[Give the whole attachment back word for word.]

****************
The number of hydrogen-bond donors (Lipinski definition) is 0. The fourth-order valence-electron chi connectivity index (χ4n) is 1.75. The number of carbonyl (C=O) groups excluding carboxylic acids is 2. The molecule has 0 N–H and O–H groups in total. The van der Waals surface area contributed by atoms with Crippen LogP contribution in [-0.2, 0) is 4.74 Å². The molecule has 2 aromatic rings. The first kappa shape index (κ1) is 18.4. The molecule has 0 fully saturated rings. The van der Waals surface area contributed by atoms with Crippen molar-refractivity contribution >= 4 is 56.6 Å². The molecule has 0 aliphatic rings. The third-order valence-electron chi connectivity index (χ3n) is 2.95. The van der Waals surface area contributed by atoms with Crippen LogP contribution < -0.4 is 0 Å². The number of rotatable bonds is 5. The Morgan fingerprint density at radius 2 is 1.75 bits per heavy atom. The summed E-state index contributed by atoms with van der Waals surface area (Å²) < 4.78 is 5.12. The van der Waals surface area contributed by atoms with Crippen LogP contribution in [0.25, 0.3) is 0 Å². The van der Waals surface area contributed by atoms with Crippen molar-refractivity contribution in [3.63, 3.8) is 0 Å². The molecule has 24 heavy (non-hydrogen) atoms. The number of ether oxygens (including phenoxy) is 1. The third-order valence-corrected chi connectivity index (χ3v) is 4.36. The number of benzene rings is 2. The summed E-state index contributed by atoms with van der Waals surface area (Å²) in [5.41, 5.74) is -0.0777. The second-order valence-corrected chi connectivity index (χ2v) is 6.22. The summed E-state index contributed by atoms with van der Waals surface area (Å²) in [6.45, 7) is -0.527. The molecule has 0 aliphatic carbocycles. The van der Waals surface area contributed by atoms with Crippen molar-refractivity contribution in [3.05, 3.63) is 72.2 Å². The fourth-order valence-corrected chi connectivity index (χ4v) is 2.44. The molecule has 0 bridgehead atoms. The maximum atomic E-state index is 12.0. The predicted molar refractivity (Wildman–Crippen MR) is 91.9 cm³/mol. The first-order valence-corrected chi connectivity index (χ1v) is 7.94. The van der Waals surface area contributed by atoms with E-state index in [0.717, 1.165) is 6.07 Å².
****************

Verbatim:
The number of hydrogen-bond donors (Lipinski definition) is 0. The fourth-order valence-electron chi connectivity index (χ4n) is 1.75. The number of carbonyl (C=O) groups excluding carboxylic acids is 2. The molecule has 0 N–H and O–H groups in total. The van der Waals surface area contributed by atoms with Crippen LogP contribution in [-0.2, 0) is 4.74 Å². The molecule has 2 aromatic rings. The first kappa shape index (κ1) is 18.4. The molecule has 0 fully saturated rings. The van der Waals surface area contributed by atoms with Crippen molar-refractivity contribution >= 4 is 56.6 Å². The molecule has 0 aliphatic rings. The third-order valence-electron chi connectivity index (χ3n) is 2.95. The van der Waals surface area contributed by atoms with Crippen LogP contribution < -0.4 is 0 Å². The number of rotatable bonds is 5. The Morgan fingerprint density at radius 2 is 1.75 bits per heavy atom. The summed E-state index contributed by atoms with van der Waals surface area (Å²) < 4.78 is 5.12. The van der Waals surface area contributed by atoms with Crippen LogP contribution in [0.25, 0.3) is 0 Å². The van der Waals surface area contributed by atoms with Crippen molar-refractivity contribution in [3.63, 3.8) is 0 Å². The molecule has 24 heavy (non-hydrogen) atoms. The number of ether oxygens (including phenoxy) is 1. The third-order valence-corrected chi connectivity index (χ3v) is 4.36. The number of benzene rings is 2. The summed E-state index contributed by atoms with van der Waals surface area (Å²) in [5.41, 5.74) is -0.0777. The second-order valence-corrected chi connectivity index (χ2v) is 6.22. The summed E-state index contributed by atoms with van der Waals surface area (Å²) in [6.45, 7) is -0.527. The molecule has 0 aliphatic carbocycles. The van der Waals surface area contributed by atoms with Crippen molar-refractivity contribution in [3.05, 3.63) is 72.2 Å². The fourth-order valence-corrected chi connectivity index (χ4v) is 2.44. The molecule has 0 bridgehead atoms. The maximum atomic E-state index is 12.0. The predicted molar refractivity (Wildman–Crippen MR) is 91.9 cm³/mol. The first-order valence-corrected chi connectivity index (χ1v) is 7.94. The van der Waals surface area contributed by atoms with E-state index in [0.717, 1.165) is 6.07 Å².